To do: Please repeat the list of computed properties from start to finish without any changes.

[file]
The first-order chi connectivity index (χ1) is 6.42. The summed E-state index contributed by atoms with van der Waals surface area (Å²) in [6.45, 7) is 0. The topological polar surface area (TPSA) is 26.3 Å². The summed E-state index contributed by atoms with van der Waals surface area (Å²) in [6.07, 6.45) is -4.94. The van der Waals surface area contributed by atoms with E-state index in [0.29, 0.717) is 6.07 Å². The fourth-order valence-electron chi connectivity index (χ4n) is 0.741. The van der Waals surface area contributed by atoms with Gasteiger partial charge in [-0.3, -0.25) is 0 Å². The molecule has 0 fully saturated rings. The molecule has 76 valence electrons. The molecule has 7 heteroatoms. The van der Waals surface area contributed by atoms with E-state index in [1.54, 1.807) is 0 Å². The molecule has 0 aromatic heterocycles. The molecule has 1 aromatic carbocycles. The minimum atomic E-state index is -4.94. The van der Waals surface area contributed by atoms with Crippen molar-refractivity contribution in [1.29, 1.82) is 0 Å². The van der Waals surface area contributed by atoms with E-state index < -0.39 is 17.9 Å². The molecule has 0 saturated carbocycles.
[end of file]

The first-order chi connectivity index (χ1) is 6.42. The summed E-state index contributed by atoms with van der Waals surface area (Å²) in [6.45, 7) is 0. The topological polar surface area (TPSA) is 26.3 Å². The summed E-state index contributed by atoms with van der Waals surface area (Å²) in [6.07, 6.45) is -4.94. The van der Waals surface area contributed by atoms with E-state index in [0.29, 0.717) is 6.07 Å². The fourth-order valence-electron chi connectivity index (χ4n) is 0.741. The van der Waals surface area contributed by atoms with Gasteiger partial charge in [-0.3, -0.25) is 0 Å². The molecule has 0 fully saturated rings. The molecule has 76 valence electrons. The molecule has 7 heteroatoms. The van der Waals surface area contributed by atoms with E-state index in [1.54, 1.807) is 0 Å². The molecule has 0 aromatic heterocycles. The molecule has 1 aromatic carbocycles. The minimum atomic E-state index is -4.94. The van der Waals surface area contributed by atoms with Crippen molar-refractivity contribution in [1.29, 1.82) is 0 Å². The van der Waals surface area contributed by atoms with E-state index < -0.39 is 17.9 Å². The molecule has 0 saturated carbocycles.